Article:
Thanks again, Chalicea. I’m sorry that not more people commented, I think you were unfortunate to have the puzzle published on an exciting day for GB at the Olympics.

  12. Posted August 14, 2016 at 6:19 pm | Permalink | Reply

    I liked this very much – thanks, Chalicea. No particular favourites, just nice all round.

    I think Jane hit the nail on the head that the generous definitions made things easier than they might have been – that, and the theme made my grid fill nice and smooth. Some of the parsings took more time to untangle.

    Had to check that ti is a tree (18d) and the 24d slave, as well as the 25d judgement. The 26a mountain was also new to me. Thanks for explaining the local one in the mountains (6d), and that A is a recognised abbreviation for active.

    Thanks to Crypticsue for the review – I liked the scenery and the splash. :)

  13. Maize
    Posted August 14, 2016 at 6:58 pm | Permalink | Reply

    Being a geographer myself I loved the theme, very enjoyable.
    I was about to complain that the definition of 23a could be a drainage basin, a catchment area or possibly even just a valley, but not the answer we were supposed to be looking for. HOWEVER I stand corrected because my Penguin Dictionary of Geography tells me that iin America the answer in question does indeed mean the drained area, so maybe that needed indicating accordingly?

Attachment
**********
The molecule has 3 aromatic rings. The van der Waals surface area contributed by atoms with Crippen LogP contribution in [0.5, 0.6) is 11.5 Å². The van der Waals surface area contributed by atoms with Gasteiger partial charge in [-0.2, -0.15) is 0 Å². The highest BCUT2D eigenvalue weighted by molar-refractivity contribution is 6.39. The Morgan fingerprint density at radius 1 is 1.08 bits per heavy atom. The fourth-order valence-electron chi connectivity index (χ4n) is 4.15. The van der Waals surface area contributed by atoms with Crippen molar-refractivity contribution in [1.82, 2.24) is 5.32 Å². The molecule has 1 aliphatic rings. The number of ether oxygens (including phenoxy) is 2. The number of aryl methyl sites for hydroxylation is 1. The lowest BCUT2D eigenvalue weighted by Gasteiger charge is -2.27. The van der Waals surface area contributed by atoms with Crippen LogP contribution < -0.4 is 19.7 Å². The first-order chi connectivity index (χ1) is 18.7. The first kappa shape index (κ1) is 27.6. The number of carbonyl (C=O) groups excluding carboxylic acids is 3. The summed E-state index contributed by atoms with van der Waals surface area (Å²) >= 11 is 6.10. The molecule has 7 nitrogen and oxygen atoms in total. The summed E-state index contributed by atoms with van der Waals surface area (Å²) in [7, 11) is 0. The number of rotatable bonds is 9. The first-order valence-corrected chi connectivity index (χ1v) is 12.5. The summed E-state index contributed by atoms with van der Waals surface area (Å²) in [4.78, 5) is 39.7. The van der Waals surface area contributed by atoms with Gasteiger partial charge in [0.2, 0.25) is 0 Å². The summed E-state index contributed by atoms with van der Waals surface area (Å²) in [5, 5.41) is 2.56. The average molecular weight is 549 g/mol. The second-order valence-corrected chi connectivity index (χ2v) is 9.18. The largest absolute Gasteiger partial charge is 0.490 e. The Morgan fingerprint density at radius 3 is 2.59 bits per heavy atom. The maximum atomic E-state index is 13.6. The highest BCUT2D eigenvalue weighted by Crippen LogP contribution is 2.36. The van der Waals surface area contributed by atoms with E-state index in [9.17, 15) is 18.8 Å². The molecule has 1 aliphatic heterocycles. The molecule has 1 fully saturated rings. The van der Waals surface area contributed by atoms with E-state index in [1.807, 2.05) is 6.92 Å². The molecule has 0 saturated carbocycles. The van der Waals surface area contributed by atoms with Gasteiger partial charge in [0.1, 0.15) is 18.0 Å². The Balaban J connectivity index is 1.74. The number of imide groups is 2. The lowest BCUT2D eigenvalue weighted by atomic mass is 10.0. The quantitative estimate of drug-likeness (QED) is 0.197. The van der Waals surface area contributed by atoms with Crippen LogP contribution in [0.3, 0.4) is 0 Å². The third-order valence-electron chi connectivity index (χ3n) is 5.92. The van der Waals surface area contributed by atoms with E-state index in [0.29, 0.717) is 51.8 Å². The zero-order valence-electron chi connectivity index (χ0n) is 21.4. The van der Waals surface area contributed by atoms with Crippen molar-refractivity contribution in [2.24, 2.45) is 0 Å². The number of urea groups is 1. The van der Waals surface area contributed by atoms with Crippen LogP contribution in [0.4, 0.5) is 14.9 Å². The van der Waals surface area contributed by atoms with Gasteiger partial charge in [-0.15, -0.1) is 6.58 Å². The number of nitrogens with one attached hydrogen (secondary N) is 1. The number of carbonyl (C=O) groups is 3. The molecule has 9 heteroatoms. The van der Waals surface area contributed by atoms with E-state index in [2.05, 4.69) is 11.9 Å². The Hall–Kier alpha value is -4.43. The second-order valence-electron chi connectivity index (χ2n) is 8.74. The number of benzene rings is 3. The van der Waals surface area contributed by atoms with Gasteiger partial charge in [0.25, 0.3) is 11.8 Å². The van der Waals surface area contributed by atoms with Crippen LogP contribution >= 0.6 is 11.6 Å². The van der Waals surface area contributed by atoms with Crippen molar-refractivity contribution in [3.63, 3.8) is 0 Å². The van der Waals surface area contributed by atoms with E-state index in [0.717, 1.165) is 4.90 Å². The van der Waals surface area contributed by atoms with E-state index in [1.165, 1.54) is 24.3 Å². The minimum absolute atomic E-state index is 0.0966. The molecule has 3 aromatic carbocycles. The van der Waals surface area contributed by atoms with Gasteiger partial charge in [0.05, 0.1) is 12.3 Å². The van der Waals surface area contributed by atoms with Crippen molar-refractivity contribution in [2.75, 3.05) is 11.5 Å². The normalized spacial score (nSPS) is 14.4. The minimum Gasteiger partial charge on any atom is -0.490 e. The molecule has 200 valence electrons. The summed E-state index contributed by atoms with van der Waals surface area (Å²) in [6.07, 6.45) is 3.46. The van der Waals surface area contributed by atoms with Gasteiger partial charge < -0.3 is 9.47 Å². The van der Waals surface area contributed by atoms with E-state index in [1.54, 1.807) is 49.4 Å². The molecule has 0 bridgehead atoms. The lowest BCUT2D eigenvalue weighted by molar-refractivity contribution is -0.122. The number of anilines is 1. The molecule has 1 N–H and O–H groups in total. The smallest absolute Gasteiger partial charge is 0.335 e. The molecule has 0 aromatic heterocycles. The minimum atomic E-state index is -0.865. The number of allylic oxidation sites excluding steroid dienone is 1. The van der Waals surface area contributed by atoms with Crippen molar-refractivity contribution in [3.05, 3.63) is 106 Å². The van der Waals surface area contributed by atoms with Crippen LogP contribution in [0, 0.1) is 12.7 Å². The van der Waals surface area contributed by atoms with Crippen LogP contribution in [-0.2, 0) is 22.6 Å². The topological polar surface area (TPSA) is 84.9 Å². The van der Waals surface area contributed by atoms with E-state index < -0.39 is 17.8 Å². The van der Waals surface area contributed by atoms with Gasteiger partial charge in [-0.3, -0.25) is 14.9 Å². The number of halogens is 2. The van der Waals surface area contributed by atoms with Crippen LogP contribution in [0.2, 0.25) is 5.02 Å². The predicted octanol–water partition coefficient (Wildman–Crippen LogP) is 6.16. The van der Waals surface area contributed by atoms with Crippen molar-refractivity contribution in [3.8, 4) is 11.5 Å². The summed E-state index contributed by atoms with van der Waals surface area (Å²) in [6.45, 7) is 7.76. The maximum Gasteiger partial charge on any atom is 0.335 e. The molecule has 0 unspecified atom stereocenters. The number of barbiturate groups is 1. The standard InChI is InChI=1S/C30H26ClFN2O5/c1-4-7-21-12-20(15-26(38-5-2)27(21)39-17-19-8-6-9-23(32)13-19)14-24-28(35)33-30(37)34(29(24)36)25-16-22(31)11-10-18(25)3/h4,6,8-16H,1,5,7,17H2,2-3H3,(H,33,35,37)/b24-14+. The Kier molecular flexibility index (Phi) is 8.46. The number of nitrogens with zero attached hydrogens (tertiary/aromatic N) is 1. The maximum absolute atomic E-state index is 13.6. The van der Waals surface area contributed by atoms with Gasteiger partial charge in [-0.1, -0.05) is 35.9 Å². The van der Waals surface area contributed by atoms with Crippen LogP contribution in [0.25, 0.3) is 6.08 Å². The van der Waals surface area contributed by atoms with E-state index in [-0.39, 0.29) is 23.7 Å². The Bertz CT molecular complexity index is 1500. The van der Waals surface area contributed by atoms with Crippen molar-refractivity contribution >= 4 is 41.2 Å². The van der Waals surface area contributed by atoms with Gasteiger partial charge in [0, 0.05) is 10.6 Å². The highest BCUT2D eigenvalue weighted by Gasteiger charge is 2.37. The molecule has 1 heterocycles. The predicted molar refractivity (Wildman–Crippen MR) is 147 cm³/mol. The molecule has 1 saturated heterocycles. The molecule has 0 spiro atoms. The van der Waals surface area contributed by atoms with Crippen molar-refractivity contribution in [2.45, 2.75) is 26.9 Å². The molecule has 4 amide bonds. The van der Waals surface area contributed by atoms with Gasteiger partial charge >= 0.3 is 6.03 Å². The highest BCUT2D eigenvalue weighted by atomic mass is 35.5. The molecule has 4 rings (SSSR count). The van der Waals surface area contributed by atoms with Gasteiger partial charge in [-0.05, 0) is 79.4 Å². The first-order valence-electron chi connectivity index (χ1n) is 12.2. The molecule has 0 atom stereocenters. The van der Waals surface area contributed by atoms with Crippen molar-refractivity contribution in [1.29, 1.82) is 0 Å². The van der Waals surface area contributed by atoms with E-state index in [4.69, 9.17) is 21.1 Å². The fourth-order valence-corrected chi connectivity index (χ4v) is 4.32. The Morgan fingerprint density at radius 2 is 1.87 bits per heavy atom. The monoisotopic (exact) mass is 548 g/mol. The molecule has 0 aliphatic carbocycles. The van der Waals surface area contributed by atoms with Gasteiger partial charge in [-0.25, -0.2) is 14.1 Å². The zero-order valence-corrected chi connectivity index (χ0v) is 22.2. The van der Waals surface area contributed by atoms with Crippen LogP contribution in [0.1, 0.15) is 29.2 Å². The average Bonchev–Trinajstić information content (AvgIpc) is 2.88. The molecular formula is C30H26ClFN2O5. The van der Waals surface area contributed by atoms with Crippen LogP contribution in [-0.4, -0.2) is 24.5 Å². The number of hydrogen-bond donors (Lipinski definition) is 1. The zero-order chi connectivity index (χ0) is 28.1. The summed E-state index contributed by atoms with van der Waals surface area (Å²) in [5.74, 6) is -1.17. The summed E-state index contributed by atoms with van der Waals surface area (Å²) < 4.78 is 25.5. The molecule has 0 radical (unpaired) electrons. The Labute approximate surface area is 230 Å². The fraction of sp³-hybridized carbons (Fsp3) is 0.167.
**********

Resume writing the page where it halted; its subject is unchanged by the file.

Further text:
Great achievement, many thanks Chalicea and to CS for the parsing on 24d.

  14. Chalicea
    Posted August 15, 2016 at 7:54 am | Permalink | Reply

    Kitty and Maize, until you two mentioned the theme, I thought nobody had realized that there were 18 solutions more or less from the same source in the grid. Yes, Maize, Chambers does indicate that 23a for a drained area is ‘non standard’ usage but doesn’t specifically point to the USA, and I would agree that we normally use the term for the point where waters head off to a different ocean or, at least, a different river.

  15. jean-luc cheval
    Posted August 15, 2016 at 2:09 pm | Permalink | Reply

    Thanks to Chalicea.
    Enjoyed the theme and the clues.
    CS, for 6d the end of the parsing is a bit different from what you claim imho.
    Thanks for the review.

    • crypticsue
      Posted August 15, 2016 at 2:21 pm | Permalink | Reply

      See comment 7 where Chalicea explains the parsing.

      • Jane
        Posted August 15, 2016 at 2:34 pm | Permalink | Reply

        Shouldn’t the hint read ……..’and the primary letter of Toiled followed by the abb. for Active, IN from the clue plus the abb. for Singular’?

      • jean-luc cheval
        Posted August 15, 2016 at 2:34 pm | Permalink | Reply

        Sorry. Missed that completely.

Leave a Reply, but please read the Comment Etiquette (under Contact on the menu) first, especially if you are asking a question

Your email address will not be published. Required fields are marked *